Improve Commutes and Goods Movements
The commute times are lengthening in the North Bay. The unfunded Marin-Sonoma Narrows widening project on Highway 101 causes long delays every day for commuters, goods movement and visitors. The two lane Highway 37 is gridlocked most of the day. The ever-lengthening backups onto Hwy. 101 for those heading to the East Bay over the Richmond-San Rafael Bridge call for the immediate reopening of the third lane on the bridge. Local roads are in disrepair, with road money dwindling and inadequate to maintain the existing infrastructure.
These transportation nightmares threaten the North Bay economy and public safety. As regional commutes become longer and more difficult, employers experience a shrinking labor market from which to draw the talent on which they rely, making the North Bay area a less attractive place to launch or expand a business. Companies must go where the talent is and if the talent can’t get to the North Bay, the companies will go where that talent is. Unless addressed with urgency, growing commute congestion and delay will inevitably slow economic and job growth, limiting its expansion throughout the Bay Area and its benefit to residents and governments.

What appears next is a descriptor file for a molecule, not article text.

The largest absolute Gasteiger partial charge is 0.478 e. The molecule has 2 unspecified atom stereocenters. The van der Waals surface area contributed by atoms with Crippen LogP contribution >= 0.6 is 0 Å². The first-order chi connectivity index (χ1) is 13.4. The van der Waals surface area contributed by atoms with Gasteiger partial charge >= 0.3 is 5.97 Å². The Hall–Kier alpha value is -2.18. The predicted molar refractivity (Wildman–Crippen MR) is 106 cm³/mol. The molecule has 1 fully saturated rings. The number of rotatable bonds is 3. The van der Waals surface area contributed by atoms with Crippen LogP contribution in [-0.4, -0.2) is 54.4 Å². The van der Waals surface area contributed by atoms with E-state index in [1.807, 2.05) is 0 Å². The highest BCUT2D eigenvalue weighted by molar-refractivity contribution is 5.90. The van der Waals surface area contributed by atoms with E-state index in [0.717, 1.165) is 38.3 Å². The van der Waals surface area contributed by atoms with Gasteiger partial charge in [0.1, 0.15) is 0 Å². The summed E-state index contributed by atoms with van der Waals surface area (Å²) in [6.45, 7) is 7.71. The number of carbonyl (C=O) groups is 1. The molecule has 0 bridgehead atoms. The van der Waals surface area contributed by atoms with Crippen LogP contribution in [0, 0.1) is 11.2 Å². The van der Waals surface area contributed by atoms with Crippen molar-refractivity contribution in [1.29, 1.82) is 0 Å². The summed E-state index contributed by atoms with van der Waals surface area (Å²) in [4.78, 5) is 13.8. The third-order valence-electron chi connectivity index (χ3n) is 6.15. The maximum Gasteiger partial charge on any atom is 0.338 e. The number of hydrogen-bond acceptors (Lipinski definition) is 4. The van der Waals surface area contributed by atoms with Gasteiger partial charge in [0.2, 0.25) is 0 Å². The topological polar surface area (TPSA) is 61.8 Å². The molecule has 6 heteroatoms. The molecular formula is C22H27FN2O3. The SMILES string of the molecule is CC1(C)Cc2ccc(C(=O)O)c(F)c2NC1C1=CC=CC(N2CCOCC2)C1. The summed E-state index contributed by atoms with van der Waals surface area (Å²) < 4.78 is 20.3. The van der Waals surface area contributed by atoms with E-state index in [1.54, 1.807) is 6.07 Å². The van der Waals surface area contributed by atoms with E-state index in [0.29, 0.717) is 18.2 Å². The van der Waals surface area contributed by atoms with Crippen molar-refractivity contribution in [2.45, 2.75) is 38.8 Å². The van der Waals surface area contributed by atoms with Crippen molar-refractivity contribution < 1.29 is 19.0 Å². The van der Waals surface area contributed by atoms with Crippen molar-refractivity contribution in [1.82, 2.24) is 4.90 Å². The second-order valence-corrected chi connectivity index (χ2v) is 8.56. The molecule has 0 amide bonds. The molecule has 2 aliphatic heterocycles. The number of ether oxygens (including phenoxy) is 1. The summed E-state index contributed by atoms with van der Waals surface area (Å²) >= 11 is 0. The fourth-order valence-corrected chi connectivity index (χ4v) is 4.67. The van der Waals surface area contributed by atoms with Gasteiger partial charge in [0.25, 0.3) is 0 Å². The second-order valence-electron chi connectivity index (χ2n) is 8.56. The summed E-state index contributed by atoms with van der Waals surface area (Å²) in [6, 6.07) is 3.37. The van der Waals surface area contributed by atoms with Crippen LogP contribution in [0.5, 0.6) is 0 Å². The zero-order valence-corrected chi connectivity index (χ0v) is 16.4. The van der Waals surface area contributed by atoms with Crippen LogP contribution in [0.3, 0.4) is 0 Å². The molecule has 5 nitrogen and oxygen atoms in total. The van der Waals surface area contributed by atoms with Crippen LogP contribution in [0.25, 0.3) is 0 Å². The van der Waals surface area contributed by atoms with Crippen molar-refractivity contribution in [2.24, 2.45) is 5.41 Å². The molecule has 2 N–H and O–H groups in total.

Transportation planning and funding processes are not oriented towards rapidly addressing the urgent crisis that the North Bay is facing. Transportation planning typically addresses a very long horizon, with Regional Transportation Plans measuring their success against outcomes 20 or 25 years into the future and capital improvement projects taking ten or more years to deliver. Factor in the chronic shortage of funding for transportation, and it’s clear that business-as-usual approaches will not yield the results that our economy needs.
WHAT WE SEEK
Transportation planning and funding is largely the domain of local and regional agencies; however, there are important steps that the state can take: